New security challenges in Eastern Europe, the Middle East, and cyberspace have sent the world’s most important military alliance scrambling against obsolescence.
A lot has changed since the North Atlantic Treaty’s inception in 1949. The big question is whether a Cold War-era institution can do anything to remain effective and coherent in the face of 21st century malevolence.
“NATO has no strategy, in my view,” said Lilia Shevtsova, Nonresident Senior Fellow at the Brookings Institution’s Center on the United States and Europe, urging the development of a coherent military strategy to help “erase any temptation for reckless forces and reckless powers to test where the red line is.”
Russia’s annexation of Crimea in March of 2014 caught many Western leaders by surprise. The United States and NATO faced criticism for not acting to contain Russian aggression in Crimea, and soon after, Ukraine’s eastern Donbas region.
“We are not even defenders of the international liberal order we built,” said Damon Wilson, Executive Vice President of Programs and Strategy at the Atlantic Council, emphasizing NATO should “lay out a durable path forward that deters, but also has an offense [which] advances those values.”
Wilson and Shevtsova spoke during a September 24 panel discussion on “Elements of a New Transatlantic Strategy” at the Atlantic Council. Franklin D. Kramer, a Distinguished Senior Fellow at the Atlantic Council’s Brent Scowcroft Center on International Security, joined them. Paula Dobrianksy, a Senior Fellow at Harvard University’s Future of Diplomacy Project, moderated the discussion.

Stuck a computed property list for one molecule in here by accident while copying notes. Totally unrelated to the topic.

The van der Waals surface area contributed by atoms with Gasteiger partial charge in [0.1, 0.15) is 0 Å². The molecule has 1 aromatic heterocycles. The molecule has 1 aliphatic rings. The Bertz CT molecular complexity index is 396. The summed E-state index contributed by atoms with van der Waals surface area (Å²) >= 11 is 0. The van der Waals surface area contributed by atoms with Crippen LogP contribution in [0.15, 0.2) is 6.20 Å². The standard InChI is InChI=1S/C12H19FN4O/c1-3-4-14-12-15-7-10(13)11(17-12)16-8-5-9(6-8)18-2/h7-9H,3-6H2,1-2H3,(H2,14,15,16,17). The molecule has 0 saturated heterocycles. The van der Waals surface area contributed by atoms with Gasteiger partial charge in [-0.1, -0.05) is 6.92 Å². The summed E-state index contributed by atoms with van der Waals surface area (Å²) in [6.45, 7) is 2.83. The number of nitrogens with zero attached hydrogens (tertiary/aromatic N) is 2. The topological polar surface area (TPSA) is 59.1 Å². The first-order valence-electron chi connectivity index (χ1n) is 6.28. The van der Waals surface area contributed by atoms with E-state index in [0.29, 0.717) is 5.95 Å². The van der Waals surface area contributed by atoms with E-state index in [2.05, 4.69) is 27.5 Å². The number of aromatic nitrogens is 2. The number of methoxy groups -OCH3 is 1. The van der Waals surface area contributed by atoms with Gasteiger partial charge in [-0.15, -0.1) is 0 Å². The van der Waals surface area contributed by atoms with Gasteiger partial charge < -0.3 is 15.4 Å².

The key to NATO’s modernization lies in its ability to predict and respond to future threats. Lack of foresight is NATO’s Achilles heel, panelists agreed, and the alliance must develop the ability to foresee and respond to new security challenges if it wants to survive in the modern era.
“Why are you always caught unaware,” Shevtsova asked. “You were absolutely unprepared for the Crimean annexation and Russia’s war with Ukraine when everything already pointed in this direction after Georgia. So what’s the problem, and where’s the guarantee that you’re not going to fail again?”
Coming to terms with Russian President Vladimir Putin’s mentality—of military aggression as a domestic political tool—is vital for any future strategy concerning NATO’s eastern front, Shevtsova added.
“There’s a need to understand that the Russian political system is now looking for a new way of survival, and Putin has adopted this new doctrine of survival, shifting Russia into the war paradigm,” said Shevtsova. “I am very worried that Russia cannot get out of that war paradigm, back into the peace mode.”
Though US President Barack Obama promised a military response against Russia in the event of a Crimea-style crisis in the Baltics, NATO’s eastern allies are nervous the alliance would rather back down and avoid a global war instead of aiding a small, distant ally.
NATO’s current strategy only serves to bolster that insecurity, Wilson warned.
“We are creating inadvertent consequences with an inadequate strategy,” said Wilson. “We run the risk in the east of creating a new ‘Article 5 iron curtain,’ where we’ve made it clear who’s in and who’s out—we’re back to protecting our own.”
Kramer recommended more involvement from Europe to secure NATO’s eastern front.
NATO’s future also requires better civilian integration, Kramer said, suggesting a new open source center to work with the public sector on tackling cyber threats, violent extremism, and Russian revisionism.
Whatever strategy NATO might end up taking at the Warsaw Summit next year, it needs to avoid having the United States do all the heavy lifting, said Wilson.
“It doesn’t work for us to let Europe come up with something and play the supporting role,” said Wilson. “I think the stakes are too high. The United States has to be catalytic in this process of forging what is going to be a broader NATO strategy.”
Alejandro Alvarez is an intern at the Atlantic Council.